April 25, 2013 — USDA’s Natural Resources Conservation Service (NRCS) announced today additional funding for the second year of the National Water Quality Initiative.
NRCS will make available nearly $35 million in financial assistance to farmers and ranchers in 164 priority watersheds this year to implement suites of conservation practices intended to improve water quality.
“These are voluntary efforts focused in small watersheds where the implementation of conservation systems can yield results for locally important waters,” said NRCS Acting Chief Jason Weller. “When farmers and ranchers work to improve water quality, they also help provide the nation with clean waterways, safe drinking water and healthy habitat for fish and wildlife.”
During the first year of the initiative in 2012, NRCS provided $34 million in financial assistance to farmers and ranchers in 154 small watersheds, ranging from 10,000 to 40,000 acres in size. This initiative builds on efforts that NRCS already has underway in areas such as the Mississippi River Basin, the Gulf of Mexico, the Chesapeake Bay and the Great Lakes.
The agency worked closely with partners, including state water quality agencies, to refine the eligible priority watersheds this year. These partners assisted in selecting one to 12 priority watersheds in every state where on-farm conservation investments will deliver the greatest water quality improvement benefits. These watershed projects will each address one or more of the following water quality concerns: excess nitrogen, phosphorous, sediment or pathogens.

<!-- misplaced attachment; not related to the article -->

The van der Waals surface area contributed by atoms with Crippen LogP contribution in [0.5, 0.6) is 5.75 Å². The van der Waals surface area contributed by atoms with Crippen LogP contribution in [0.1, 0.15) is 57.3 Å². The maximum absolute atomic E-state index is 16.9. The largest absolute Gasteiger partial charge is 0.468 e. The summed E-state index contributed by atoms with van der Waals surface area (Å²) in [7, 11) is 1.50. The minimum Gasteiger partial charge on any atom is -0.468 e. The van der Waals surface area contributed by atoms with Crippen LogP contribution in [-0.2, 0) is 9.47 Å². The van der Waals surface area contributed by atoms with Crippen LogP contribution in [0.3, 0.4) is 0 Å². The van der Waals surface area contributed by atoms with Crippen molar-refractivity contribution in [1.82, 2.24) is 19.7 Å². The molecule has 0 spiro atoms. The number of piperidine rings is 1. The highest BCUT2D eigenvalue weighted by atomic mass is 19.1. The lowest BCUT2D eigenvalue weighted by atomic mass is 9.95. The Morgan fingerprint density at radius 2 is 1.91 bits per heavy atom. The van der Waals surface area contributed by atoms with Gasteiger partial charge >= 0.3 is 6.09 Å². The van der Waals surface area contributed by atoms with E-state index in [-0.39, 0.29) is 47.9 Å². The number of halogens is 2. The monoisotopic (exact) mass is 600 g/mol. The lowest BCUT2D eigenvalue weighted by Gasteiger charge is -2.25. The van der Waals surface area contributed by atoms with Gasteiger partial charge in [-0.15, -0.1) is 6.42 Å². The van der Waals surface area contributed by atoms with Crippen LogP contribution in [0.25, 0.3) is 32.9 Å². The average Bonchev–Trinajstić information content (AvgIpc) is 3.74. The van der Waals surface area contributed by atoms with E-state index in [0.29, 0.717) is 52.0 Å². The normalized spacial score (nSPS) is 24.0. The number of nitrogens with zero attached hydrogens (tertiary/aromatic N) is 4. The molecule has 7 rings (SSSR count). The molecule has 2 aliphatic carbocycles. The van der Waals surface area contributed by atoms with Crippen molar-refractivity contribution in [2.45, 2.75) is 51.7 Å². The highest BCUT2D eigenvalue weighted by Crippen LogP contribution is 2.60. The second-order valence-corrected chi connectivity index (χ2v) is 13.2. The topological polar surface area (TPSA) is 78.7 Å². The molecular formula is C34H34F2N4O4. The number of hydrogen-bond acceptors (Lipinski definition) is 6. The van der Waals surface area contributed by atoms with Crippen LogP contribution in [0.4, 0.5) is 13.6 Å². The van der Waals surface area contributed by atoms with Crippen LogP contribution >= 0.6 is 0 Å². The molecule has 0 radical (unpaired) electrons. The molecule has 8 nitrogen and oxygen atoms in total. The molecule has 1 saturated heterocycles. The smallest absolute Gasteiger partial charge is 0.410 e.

Eligible producers will receive assistance under the Environmental Quality Incentives Program for installing conservation systems that may include practices such as nutrient management, cover crops, conservation cropping systems, filter strips, terraces, and in some cases, edge-of-field water quality monitoring.
Through this water quality initiative, NRCS is also piloting its new Water Quality Index for Agricultural Runoff. The tool will help landowners determine how alternative conservation systems they are considering will impact water quality improvement. Additionally, state water quality agencies and other partners will do in-stream and watershed-level monitoring to track water quality improvements in many of the project watersheds.
“The quality of our nation’s water affects so much. Across the country farmers, ranchers and foresters are actively and voluntarily using conservation systems to improve water quality,” said Weller.
NRCS accepts applications for financial assistance on a continuous basis throughout the year. Check with your local NRCS office to see if you are located in a selected watershed.
For more information on NWQI read here: http://www.nrcs.usda.gov/wps/portal/nrcs/detail/national/programs/financial/eqip/?cid=stelprdb1047761